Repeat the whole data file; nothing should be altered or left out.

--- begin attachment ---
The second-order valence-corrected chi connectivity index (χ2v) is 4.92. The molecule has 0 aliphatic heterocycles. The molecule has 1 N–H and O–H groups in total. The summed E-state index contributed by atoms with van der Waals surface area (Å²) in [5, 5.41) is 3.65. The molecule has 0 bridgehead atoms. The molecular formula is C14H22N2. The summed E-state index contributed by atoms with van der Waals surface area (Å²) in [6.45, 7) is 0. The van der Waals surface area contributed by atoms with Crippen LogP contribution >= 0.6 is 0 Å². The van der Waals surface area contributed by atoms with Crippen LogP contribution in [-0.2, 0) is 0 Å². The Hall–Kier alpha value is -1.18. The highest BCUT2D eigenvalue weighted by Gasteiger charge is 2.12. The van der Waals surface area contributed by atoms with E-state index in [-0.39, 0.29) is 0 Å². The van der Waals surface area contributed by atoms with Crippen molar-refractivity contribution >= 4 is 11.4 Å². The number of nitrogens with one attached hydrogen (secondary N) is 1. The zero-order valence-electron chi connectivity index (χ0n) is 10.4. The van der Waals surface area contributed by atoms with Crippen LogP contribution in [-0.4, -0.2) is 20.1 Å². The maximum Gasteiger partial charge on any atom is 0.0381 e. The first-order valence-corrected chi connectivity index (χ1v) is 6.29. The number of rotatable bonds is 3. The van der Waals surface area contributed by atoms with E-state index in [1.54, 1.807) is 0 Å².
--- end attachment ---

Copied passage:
The second-order valence-corrected chi connectivity index (χ2v) is 4.92. The molecule has 0 aliphatic heterocycles. The molecule has 1 N–H and O–H groups in total. The summed E-state index contributed by atoms with van der Waals surface area (Å²) in [5, 5.41) is 3.65. The molecule has 0 bridgehead atoms. The molecular formula is C14H22N2. The summed E-state index contributed by atoms with van der Waals surface area (Å²) in [6.45, 7) is 0. The van der Waals surface area contributed by atoms with Crippen LogP contribution >= 0.6 is 0 Å². The van der Waals surface area contributed by atoms with Crippen LogP contribution in [-0.2, 0) is 0 Å². The Hall–Kier alpha value is -1.18. The highest BCUT2D eigenvalue weighted by Gasteiger charge is 2.12. The van der Waals surface area contributed by atoms with E-state index in [-0.39, 0.29) is 0 Å². The van der Waals surface area contributed by atoms with Crippen molar-refractivity contribution >= 4 is 11.4 Å². The number of nitrogens with one attached hydrogen (secondary N) is 1. The zero-order valence-electron chi connectivity index (χ0n) is 10.4. The van der Waals surface area contributed by atoms with Crippen LogP contribution in [-0.4, -0.2) is 20.1 Å². The maximum Gasteiger partial charge on any atom is 0.0381 e. The first-order valence-corrected chi connectivity index (χ1v) is 6.29. The number of rotatable bonds is 3. The van der Waals surface area contributed by atoms with E-state index in [1.54, 1.807) is 0 Å².